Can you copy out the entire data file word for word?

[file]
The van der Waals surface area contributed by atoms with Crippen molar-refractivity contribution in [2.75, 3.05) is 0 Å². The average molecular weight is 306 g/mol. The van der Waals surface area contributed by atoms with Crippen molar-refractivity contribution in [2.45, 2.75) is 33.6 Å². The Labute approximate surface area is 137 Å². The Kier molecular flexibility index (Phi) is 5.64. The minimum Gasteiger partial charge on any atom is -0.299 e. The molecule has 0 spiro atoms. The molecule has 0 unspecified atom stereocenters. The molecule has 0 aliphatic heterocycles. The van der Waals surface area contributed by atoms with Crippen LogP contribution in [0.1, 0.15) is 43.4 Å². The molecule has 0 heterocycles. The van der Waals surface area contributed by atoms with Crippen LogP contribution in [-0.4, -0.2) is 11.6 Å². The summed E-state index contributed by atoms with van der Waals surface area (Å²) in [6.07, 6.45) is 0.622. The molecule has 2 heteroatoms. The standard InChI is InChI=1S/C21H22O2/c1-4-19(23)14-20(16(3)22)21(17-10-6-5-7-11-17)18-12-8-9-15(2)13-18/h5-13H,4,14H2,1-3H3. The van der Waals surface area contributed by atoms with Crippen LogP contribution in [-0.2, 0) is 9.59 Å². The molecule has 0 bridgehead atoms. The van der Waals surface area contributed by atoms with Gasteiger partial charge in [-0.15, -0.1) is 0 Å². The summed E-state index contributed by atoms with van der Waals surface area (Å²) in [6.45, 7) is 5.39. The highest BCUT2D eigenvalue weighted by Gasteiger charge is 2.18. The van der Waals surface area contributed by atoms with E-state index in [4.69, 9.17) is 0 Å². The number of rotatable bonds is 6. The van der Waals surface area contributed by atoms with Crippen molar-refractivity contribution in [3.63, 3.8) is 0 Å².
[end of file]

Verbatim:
The van der Waals surface area contributed by atoms with Crippen molar-refractivity contribution in [2.75, 3.05) is 0 Å². The average molecular weight is 306 g/mol. The van der Waals surface area contributed by atoms with Crippen molar-refractivity contribution in [2.45, 2.75) is 33.6 Å². The Labute approximate surface area is 137 Å². The Kier molecular flexibility index (Phi) is 5.64. The minimum Gasteiger partial charge on any atom is -0.299 e. The molecule has 0 spiro atoms. The molecule has 0 unspecified atom stereocenters. The molecule has 0 aliphatic heterocycles. The van der Waals surface area contributed by atoms with Crippen LogP contribution in [0.1, 0.15) is 43.4 Å². The molecule has 0 heterocycles. The van der Waals surface area contributed by atoms with Crippen LogP contribution in [-0.4, -0.2) is 11.6 Å². The summed E-state index contributed by atoms with van der Waals surface area (Å²) in [6.07, 6.45) is 0.622. The molecule has 2 heteroatoms. The standard InChI is InChI=1S/C21H22O2/c1-4-19(23)14-20(16(3)22)21(17-10-6-5-7-11-17)18-12-8-9-15(2)13-18/h5-13H,4,14H2,1-3H3. The van der Waals surface area contributed by atoms with Crippen LogP contribution in [-0.2, 0) is 9.59 Å². The molecule has 0 bridgehead atoms. The van der Waals surface area contributed by atoms with Gasteiger partial charge in [-0.15, -0.1) is 0 Å². The summed E-state index contributed by atoms with van der Waals surface area (Å²) in [6.45, 7) is 5.39. The highest BCUT2D eigenvalue weighted by Gasteiger charge is 2.18. The van der Waals surface area contributed by atoms with E-state index in [4.69, 9.17) is 0 Å². The number of rotatable bonds is 6. The van der Waals surface area contributed by atoms with Crippen molar-refractivity contribution in [3.63, 3.8) is 0 Å².